The founding father of positive psychology, Martin Seligman, describes happiness as experiencing frequent positive emotions, such as joy, excitement and contentment, combined with deeper feelings of meaning and purpose.

It implies a positive mindset in the present and an optimistic outlook for the future.

Importantly, happiness experts have argued that happiness is not a stable, unchangeable trait but something flexible that we can work on and ultimately strive towards.

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Recent research indicates that psychological flexibility is the key to greater happiness and well-being.

For example, being open to emotional experiences and the ability to tolerate periods of discomfort can allow us to move towards a richer, more meaningful existence.

Studies have demonstrated that the way we respond to the circumstances of our lives has more influence on our happiness than the events themselves.

Experiencing stress, sadness and anxiety in the short term doesn’t mean we can’t be happy in the long term.

Two paths to happiness

Philosophically speaking there are two paths to feeling happy, the hedonistic and the eudaimonic.

Hedonists take the view that in order to live a happy life we must maximise pleasure and avoid pain. This view is about satisfying human appetites and desires, but it is often short lived.

In contrast, the eudaimonic approach takes the long view. It argues that we should live authentically and for the greater good. We should pursue meaning and potential through kindness, justice, honesty and courage.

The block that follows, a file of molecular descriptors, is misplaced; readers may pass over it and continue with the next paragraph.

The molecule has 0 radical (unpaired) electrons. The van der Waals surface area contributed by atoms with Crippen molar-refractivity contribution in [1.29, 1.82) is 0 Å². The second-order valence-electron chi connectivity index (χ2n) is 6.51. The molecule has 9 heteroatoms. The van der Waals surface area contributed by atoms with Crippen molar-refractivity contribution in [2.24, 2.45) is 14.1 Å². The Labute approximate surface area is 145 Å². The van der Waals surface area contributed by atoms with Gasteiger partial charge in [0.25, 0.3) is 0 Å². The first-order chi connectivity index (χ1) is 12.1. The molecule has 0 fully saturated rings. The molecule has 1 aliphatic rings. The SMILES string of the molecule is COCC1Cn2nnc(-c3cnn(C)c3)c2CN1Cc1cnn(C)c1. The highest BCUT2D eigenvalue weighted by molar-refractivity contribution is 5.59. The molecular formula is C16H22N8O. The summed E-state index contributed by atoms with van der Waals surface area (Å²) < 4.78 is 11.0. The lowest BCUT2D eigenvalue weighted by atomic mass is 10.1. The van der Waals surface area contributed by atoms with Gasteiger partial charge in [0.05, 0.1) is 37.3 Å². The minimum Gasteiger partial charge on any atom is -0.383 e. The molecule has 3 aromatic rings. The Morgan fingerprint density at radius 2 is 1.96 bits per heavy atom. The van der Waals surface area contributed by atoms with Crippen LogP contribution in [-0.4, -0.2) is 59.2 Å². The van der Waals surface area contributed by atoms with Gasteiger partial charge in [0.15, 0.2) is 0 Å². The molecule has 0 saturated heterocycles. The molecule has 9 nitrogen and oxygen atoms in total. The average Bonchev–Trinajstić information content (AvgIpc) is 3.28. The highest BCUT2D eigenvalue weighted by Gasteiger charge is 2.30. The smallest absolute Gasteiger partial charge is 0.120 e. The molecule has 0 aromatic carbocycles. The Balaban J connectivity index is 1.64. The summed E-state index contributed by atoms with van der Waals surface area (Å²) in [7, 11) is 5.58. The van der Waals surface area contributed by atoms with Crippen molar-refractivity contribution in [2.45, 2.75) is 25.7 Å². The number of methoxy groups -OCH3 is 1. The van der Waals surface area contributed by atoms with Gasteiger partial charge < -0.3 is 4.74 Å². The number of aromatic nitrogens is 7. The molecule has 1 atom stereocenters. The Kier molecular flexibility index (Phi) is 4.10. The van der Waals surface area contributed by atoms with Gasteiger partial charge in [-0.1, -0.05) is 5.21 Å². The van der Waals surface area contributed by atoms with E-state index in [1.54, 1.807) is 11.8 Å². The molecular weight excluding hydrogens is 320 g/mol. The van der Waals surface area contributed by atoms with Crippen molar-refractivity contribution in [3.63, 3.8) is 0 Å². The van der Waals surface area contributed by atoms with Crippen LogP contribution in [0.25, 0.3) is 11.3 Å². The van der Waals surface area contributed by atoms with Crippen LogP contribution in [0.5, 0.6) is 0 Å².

If we see happiness in the hedonistic sense, then we have to continue to seek out new pleasures and experiences in order to “top up” our happiness.

We will also try to minimise unpleasant and painful feelings in order to keep our mood high.

If we take the eudaimonic approach, however, we strive for meaning, using our strengths to contribute to something greater than ourselves. This may involve unpleasant experiences and emotions at times, but often leads to deeper levels of joy and contentment.

So leading a happy life is not about avoiding hard times; it is about being able to respond to adversity in a way that allows you to grow from the experience.

Growing from adversity

Research shows that experiencing adversity can actually be good for us, depending on how we respond to it. Tolerating distress can make us more resilient and lead us to take action in our lives, such as changing jobs or overcoming hardship.

In studies of people facing trauma, many describe their experience as a catalyst for profound change and transformation, leading to a phenomenon known as “post-traumatic growth”.

Often when people have faced difficulty, illness or loss, they describe their lives as happier and more meaningful as a result.

The ConversationUnlike feeling happy, which is a transient state, leading a happier life is about individual growth through finding meaning.

It is about accepting our humanity with all its ups and downs, enjoying the positive emotions, and harnessing painful feelings in order to reach our full potential.